I was repeatedly offended by a man I knew who *refused* to let me open my own door. He literally would not walk through the door if I held the door open for him. I had to let go and let him open the door before we could enter a building. And he did this every time I saw him. That is *not* gentlemanly. That is treating me like I’m not capable of holding a door.

    I like it when people–men and women alike–open doors for each other.

    Of course, I must interject that girls wearing fur bikinis at conventions are wearing them in order to be ogled. But ogled *only*.

  11. See, I open doors for kids and old people, so when someone opens a door for me I tend to see it as “oh shit, I’m old now”. πŸ™‚ Really though, as long as you open doors for all women, it probably isn’t something most people will notice. If you only open doors for attractive women, then the fat chick who gets the door shut in her face might be annoyed (been there…sigh).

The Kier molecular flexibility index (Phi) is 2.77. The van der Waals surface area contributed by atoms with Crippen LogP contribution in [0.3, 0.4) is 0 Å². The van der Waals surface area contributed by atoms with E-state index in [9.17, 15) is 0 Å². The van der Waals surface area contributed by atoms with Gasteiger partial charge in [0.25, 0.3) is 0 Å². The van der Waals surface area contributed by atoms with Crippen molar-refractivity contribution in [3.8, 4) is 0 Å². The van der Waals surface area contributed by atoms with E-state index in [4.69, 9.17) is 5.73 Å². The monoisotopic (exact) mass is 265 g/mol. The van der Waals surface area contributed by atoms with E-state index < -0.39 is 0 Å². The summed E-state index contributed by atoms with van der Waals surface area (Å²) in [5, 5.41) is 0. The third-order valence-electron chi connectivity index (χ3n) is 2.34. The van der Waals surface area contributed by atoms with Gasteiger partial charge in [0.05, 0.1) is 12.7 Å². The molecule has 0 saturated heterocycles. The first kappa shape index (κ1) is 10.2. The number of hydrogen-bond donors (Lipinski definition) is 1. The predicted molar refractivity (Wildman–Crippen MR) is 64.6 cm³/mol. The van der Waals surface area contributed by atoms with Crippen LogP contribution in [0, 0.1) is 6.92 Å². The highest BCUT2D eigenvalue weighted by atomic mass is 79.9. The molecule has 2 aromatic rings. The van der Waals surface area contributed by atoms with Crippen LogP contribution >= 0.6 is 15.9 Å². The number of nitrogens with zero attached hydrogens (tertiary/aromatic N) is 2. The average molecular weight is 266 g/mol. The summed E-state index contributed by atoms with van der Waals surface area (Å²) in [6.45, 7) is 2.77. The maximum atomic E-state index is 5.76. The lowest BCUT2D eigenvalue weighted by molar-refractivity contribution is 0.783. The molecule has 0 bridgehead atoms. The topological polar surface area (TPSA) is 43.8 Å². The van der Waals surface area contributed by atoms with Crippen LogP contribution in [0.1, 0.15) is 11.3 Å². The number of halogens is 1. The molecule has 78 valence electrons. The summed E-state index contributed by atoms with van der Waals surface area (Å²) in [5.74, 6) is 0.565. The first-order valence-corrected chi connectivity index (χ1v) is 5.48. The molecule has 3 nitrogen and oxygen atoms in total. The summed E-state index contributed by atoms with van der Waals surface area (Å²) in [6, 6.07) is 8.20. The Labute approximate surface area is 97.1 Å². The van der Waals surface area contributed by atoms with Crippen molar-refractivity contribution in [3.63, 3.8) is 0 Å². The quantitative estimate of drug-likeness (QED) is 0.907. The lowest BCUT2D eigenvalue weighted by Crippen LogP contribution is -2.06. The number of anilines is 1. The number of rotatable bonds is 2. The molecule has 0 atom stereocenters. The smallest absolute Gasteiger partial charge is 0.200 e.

Oh, I’ve had male friends who got very inappropriately come on to by women before, and a few males as well. As sort of funny as it was to see them uncomfortable (double standard, I know), having spoken to them afterward, I don’t think they were too thrilled about it even so.

  12. Yeah, I have a mohawk that is usually varying shades of purple or blue or orange. People stare. I’ve slowly gotten over it πŸ˜›

  13. I should point out here, Alex, that when it comes to my husband, all bets and gentlemanly behavior toward me are off πŸ˜‰ He’s perfectly allowed to grab my ass, make crude comments, and ogle me all he likes. But that’s a personal preference because we have a fairly obvious relationship and no issue with (tasteful-ish) public displays of affection. But that’s a comfort that comes with familiarity. I also tend to joke with my friends a lot and we hug and hang all over each other. I see Brad’s code here as laid out for treatment of strangers and people you don’t know well enough to be able to judge comfort zones.

    The world is quite shallow, I agree with you there πŸ˜› The difference between being a 20-something female who is a size 3 with 32DD boobs and a almost 30-something female who is a size 14 (still with giant boobs) is quite depressingly remarkable. As much as I got annoyed with the attention at lower weights, I sure miss being treated like a human being and being catered to a bit in some situations.